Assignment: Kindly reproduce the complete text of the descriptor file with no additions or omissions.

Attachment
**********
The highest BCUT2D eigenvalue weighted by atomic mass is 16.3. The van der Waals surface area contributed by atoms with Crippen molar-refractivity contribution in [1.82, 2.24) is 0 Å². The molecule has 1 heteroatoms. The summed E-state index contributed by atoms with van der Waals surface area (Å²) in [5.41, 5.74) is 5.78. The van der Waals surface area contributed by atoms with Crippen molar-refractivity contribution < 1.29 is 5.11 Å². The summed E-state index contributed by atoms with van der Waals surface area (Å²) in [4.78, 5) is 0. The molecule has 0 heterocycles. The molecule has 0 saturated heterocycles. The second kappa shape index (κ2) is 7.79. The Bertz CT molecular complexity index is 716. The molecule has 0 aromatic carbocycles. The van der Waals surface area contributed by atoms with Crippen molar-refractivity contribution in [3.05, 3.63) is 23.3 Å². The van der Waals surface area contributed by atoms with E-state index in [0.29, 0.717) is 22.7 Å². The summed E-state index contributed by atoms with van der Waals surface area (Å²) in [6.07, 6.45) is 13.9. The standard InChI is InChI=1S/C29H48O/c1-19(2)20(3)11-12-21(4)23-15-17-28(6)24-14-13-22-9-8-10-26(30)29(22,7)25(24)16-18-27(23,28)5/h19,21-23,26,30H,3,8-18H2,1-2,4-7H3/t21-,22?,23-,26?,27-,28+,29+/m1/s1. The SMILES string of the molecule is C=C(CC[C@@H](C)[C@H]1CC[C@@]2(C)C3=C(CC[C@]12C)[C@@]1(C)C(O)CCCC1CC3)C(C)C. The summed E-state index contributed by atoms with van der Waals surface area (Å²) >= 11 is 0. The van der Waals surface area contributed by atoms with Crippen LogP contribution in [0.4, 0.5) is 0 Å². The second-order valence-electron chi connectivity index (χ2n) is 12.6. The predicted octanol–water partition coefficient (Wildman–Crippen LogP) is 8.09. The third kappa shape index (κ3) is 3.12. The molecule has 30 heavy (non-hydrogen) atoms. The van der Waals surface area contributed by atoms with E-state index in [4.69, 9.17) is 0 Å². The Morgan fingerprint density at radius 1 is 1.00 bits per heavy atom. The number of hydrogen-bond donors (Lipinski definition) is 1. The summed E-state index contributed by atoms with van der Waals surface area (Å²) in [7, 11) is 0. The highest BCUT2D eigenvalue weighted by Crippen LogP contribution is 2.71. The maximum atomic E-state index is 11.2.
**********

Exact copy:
The highest BCUT2D eigenvalue weighted by atomic mass is 16.3. The van der Waals surface area contributed by atoms with Crippen molar-refractivity contribution in [1.82, 2.24) is 0 Å². The molecule has 1 heteroatoms. The summed E-state index contributed by atoms with van der Waals surface area (Å²) in [5.41, 5.74) is 5.78. The van der Waals surface area contributed by atoms with Crippen molar-refractivity contribution < 1.29 is 5.11 Å². The summed E-state index contributed by atoms with van der Waals surface area (Å²) in [4.78, 5) is 0. The molecule has 0 heterocycles. The molecule has 0 saturated heterocycles. The second kappa shape index (κ2) is 7.79. The Bertz CT molecular complexity index is 716. The molecule has 0 aromatic carbocycles. The van der Waals surface area contributed by atoms with Crippen molar-refractivity contribution in [3.05, 3.63) is 23.3 Å². The van der Waals surface area contributed by atoms with E-state index in [0.29, 0.717) is 22.7 Å². The summed E-state index contributed by atoms with van der Waals surface area (Å²) in [6.07, 6.45) is 13.9. The standard InChI is InChI=1S/C29H48O/c1-19(2)20(3)11-12-21(4)23-15-17-28(6)24-14-13-22-9-8-10-26(30)29(22,7)25(24)16-18-27(23,28)5/h19,21-23,26,30H,3,8-18H2,1-2,4-7H3/t21-,22?,23-,26?,27-,28+,29+/m1/s1. The SMILES string of the molecule is C=C(CC[C@@H](C)[C@H]1CC[C@@]2(C)C3=C(CC[C@]12C)[C@@]1(C)C(O)CCCC1CC3)C(C)C. The summed E-state index contributed by atoms with van der Waals surface area (Å²) >= 11 is 0. The van der Waals surface area contributed by atoms with Crippen LogP contribution in [0.4, 0.5) is 0 Å². The second-order valence-electron chi connectivity index (χ2n) is 12.6. The predicted octanol–water partition coefficient (Wildman–Crippen LogP) is 8.09. The third kappa shape index (κ3) is 3.12. The molecule has 30 heavy (non-hydrogen) atoms. The van der Waals surface area contributed by atoms with E-state index in [4.69, 9.17) is 0 Å². The Morgan fingerprint density at radius 1 is 1.00 bits per heavy atom. The number of hydrogen-bond donors (Lipinski definition) is 1. The summed E-state index contributed by atoms with van der Waals surface area (Å²) in [7, 11) is 0. The highest BCUT2D eigenvalue weighted by Crippen LogP contribution is 2.71. The maximum atomic E-state index is 11.2.